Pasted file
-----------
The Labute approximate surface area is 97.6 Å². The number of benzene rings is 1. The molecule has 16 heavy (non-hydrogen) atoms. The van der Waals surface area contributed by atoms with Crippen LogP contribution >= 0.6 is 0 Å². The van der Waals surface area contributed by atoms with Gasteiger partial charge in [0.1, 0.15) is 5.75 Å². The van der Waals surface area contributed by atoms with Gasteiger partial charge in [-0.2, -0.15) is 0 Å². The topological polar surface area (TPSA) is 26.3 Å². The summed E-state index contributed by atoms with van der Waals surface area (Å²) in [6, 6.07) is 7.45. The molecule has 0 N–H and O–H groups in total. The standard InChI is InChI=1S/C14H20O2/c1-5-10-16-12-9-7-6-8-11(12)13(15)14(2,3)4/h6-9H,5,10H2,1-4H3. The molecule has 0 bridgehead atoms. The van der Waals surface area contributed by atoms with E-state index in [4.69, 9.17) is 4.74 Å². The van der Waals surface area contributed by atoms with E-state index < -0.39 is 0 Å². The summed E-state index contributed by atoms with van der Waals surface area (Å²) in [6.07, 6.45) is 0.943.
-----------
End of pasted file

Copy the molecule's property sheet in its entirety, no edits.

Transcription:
The Labute approximate surface area is 97.6 Å². The number of benzene rings is 1. The molecule has 16 heavy (non-hydrogen) atoms. The van der Waals surface area contributed by atoms with Crippen LogP contribution >= 0.6 is 0 Å². The van der Waals surface area contributed by atoms with Gasteiger partial charge in [0.1, 0.15) is 5.75 Å². The van der Waals surface area contributed by atoms with Gasteiger partial charge in [-0.2, -0.15) is 0 Å². The topological polar surface area (TPSA) is 26.3 Å². The summed E-state index contributed by atoms with van der Waals surface area (Å²) in [6, 6.07) is 7.45. The molecule has 0 N–H and O–H groups in total. The standard InChI is InChI=1S/C14H20O2/c1-5-10-16-12-9-7-6-8-11(12)13(15)14(2,3)4/h6-9H,5,10H2,1-4H3. The molecule has 0 bridgehead atoms. The van der Waals surface area contributed by atoms with E-state index in [4.69, 9.17) is 4.74 Å². The van der Waals surface area contributed by atoms with E-state index < -0.39 is 0 Å². The summed E-state index contributed by atoms with van der Waals surface area (Å²) in [6.07, 6.45) is 0.943.